Syrian security forces killed 11 people on Friday as protesters called on the Arab League to suspend Damascus's membership in response to continued violence, activists said.
Local activists in Homs, which has suffered the highest death toll of any Syrian province since an uprising against President Bashar al-Assad broke out in March, said security forces killed seven civilians and one defecting soldier.
Another three people were killed in Hama, they said.
The people want (Syria's) membership to be suspended, shouted a crowd at a rally in the Deir Baalba district of Homs, appealing to the 22-member Arab League to act against Damascus when it meets in Cairo on Saturday.
Proud Homs! they shouted, waving the green, white and black flag used by Syria before the ruling Baath Party seized power nearly 50 years ago.
In Homs alone Syrian security forces have killed at least 104 people since the Arab League initiative was agreed nine days ago, Human Rights Watch said in a report issued on Friday.
The systematic nature of abuses against civilians in Homs by Syrian government forces, including torture and unlawful killings, constitute crimes against humanity, the group said.
It called on the Arab League to suspend Syria, request the United Nations impose sanctions on those responsible for the violence, and refer Syria to the International Criminal Court.
The United Nations says 3,500 people have been killed in Assad's crackdown on the protests, inspired by uprisings which have toppled autocrats in Egypt, Libya and Tunisia.
Syrian authorities, who have barred most foreign media from the country, blame armed groups for the violence and say 1,100 members of the security forces have been killed.
Alongside the mainly peaceful protests there have been increasing attacks on security forces by army defectors. Activists said at least 30 civilians and 26 soldiers were killed on Thursday, and the daily death tolls this month have been some of the highest since the uprising first erupted.
ARAB LEAGUE DIVIDED
One banner in the southern Hauran plane reflected the religious element behind some of the protests: There is no god but God. Assad is the enemy of God, it read.
Has the Arab League initiative stopped our blood from flowing? read another at the protest in Deir Baalba.
Arab states remain widely divided over how to deal with Syria's crackdown on protesters after the League's peace deal failed to stem violence, and there is little likelihood a meeting on Saturday will bridge the gap.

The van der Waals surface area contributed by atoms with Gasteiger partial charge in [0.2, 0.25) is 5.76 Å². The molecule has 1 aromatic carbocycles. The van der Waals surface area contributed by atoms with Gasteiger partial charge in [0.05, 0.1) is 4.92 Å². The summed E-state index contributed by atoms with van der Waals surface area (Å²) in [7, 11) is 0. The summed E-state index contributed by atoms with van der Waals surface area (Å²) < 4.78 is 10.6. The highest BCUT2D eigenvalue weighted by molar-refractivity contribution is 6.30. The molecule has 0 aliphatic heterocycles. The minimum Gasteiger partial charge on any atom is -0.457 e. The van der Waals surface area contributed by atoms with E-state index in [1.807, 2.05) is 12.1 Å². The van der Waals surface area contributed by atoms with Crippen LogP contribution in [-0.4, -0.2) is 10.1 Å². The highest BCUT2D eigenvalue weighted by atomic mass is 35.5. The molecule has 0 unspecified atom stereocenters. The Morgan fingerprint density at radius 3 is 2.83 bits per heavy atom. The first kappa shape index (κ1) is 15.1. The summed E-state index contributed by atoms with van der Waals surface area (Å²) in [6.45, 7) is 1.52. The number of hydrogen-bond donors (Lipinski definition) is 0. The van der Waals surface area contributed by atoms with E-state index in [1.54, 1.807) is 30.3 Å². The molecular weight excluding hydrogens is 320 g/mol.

Several countries oppose bringing serious pressure to bear on Assad and it looks unlikely that foreign ministers will freeze Syria's membership at the Cairo meeting, officials due to attend say.
Saudi Arabia leads a group of Gulf states including Qatar, Oman and Bahrain that are ready to increase the pressure on Assad, an ally of their rival Iran.
Diplomats say they are opposed by countries such as Yemen --in the grip if its own uprising; Lebanon -- where Syria's influence looms large; and Algeria, seen as more sympathetic to Assad and nervous about the message any intervention in Syria would send to its own frustrated population.
In Syria, Foreign Minister Walid al-Moualem said on Thursday authorities were adhering to the plan, under which Syria pledged to pull the military out of restive cities, set political prisoners free and start talks with the opposition.
If Arab states isolated Syria, that would help Assad's sternest critics in the West gain a broader consensus for tougher sanctions and, perhaps, some form of intervention.
The United States and European Union have imposed sanctions on Syria's oil industry and several state businesses, forcing Damascus to curb oil production. The unrest has also prompted depositors to withdraw hundreds of millions of dollars from Syrian banks.
Industry sources said oil majors Royal Dutch Shell and Total have slashed production in Syria. The ministry has instructed all of the joint ventures to cut production significantly, said one oil industry source.
Syrian oil represents less than 1 percent of daily global production but accounts for a vital portion of Syrian government earnings, which have already been hit by the collapse of tourism revenues.
(Additional reporting by Dominic Evans and Laila Bassam in Beirut, Suleiman al-Khalidi in Amman, Emma Farge and Muriel Boselli in London; Editing by Myra MacDonald)